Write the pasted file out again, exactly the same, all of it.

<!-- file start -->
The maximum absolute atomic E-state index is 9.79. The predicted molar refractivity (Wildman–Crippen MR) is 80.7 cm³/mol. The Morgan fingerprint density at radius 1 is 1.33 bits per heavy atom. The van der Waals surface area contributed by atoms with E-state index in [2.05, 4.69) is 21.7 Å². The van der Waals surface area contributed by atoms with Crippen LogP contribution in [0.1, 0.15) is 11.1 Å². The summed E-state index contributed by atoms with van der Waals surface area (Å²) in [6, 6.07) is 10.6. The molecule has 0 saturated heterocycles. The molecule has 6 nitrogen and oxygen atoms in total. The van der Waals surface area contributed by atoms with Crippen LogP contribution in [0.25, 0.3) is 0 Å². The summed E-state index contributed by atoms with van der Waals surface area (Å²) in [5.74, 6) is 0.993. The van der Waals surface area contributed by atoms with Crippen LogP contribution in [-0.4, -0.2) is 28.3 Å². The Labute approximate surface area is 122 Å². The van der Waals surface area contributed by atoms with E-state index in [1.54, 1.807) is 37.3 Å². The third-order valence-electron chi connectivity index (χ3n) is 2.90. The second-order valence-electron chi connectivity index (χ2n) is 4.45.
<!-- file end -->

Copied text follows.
The maximum absolute atomic E-state index is 9.79. The predicted molar refractivity (Wildman–Crippen MR) is 80.7 cm³/mol. The Morgan fingerprint density at radius 1 is 1.33 bits per heavy atom. The van der Waals surface area contributed by atoms with E-state index in [2.05, 4.69) is 21.7 Å². The van der Waals surface area contributed by atoms with Crippen LogP contribution in [0.1, 0.15) is 11.1 Å². The summed E-state index contributed by atoms with van der Waals surface area (Å²) in [6, 6.07) is 10.6. The molecule has 0 saturated heterocycles. The molecule has 6 nitrogen and oxygen atoms in total. The van der Waals surface area contributed by atoms with Crippen LogP contribution in [0.25, 0.3) is 0 Å². The summed E-state index contributed by atoms with van der Waals surface area (Å²) in [5.74, 6) is 0.993. The van der Waals surface area contributed by atoms with Crippen LogP contribution in [-0.4, -0.2) is 28.3 Å². The Labute approximate surface area is 122 Å². The van der Waals surface area contributed by atoms with E-state index in [1.54, 1.807) is 37.3 Å². The third-order valence-electron chi connectivity index (χ3n) is 2.90. The second-order valence-electron chi connectivity index (χ2n) is 4.45.